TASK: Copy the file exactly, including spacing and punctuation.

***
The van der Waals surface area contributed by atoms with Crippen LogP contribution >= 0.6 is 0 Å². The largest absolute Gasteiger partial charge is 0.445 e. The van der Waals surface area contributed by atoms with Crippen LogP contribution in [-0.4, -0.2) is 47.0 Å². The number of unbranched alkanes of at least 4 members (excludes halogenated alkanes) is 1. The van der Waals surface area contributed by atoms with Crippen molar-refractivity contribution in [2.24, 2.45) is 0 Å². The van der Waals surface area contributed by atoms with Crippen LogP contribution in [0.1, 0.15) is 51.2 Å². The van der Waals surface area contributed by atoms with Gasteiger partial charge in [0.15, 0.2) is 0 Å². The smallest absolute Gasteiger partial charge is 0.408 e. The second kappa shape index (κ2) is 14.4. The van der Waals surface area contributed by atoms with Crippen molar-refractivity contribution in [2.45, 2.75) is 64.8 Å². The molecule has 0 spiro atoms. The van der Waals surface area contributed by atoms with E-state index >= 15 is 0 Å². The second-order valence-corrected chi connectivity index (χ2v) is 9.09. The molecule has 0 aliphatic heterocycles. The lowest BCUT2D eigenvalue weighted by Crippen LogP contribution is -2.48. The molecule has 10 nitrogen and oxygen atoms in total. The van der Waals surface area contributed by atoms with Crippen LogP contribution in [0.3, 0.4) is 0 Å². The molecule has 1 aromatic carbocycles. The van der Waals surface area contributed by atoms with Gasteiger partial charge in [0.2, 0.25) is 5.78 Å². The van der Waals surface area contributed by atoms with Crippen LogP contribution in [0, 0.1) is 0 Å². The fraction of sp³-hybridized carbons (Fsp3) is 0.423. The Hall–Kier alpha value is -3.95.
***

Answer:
The van der Waals surface area contributed by atoms with Crippen LogP contribution >= 0.6 is 0 Å². The largest absolute Gasteiger partial charge is 0.445 e. The van der Waals surface area contributed by atoms with Crippen LogP contribution in [-0.4, -0.2) is 47.0 Å². The number of unbranched alkanes of at least 4 members (excludes halogenated alkanes) is 1. The van der Waals surface area contributed by atoms with Crippen molar-refractivity contribution in [2.24, 2.45) is 0 Å². The van der Waals surface area contributed by atoms with Crippen LogP contribution in [0.1, 0.15) is 51.2 Å². The van der Waals surface area contributed by atoms with Gasteiger partial charge in [0.15, 0.2) is 0 Å². The smallest absolute Gasteiger partial charge is 0.408 e. The second kappa shape index (κ2) is 14.4. The van der Waals surface area contributed by atoms with Crippen molar-refractivity contribution in [2.45, 2.75) is 64.8 Å². The molecule has 0 spiro atoms. The van der Waals surface area contributed by atoms with E-state index >= 15 is 0 Å². The second-order valence-corrected chi connectivity index (χ2v) is 9.09. The molecule has 0 aliphatic heterocycles. The lowest BCUT2D eigenvalue weighted by Crippen LogP contribution is -2.48. The molecule has 10 nitrogen and oxygen atoms in total. The van der Waals surface area contributed by atoms with Crippen LogP contribution in [0.3, 0.4) is 0 Å². The molecule has 1 aromatic carbocycles. The van der Waals surface area contributed by atoms with Gasteiger partial charge in [0.2, 0.25) is 5.78 Å². The van der Waals surface area contributed by atoms with Crippen LogP contribution in [0, 0.1) is 0 Å². The fraction of sp³-hybridized carbons (Fsp3) is 0.423. The Hall–Kier alpha value is -3.95.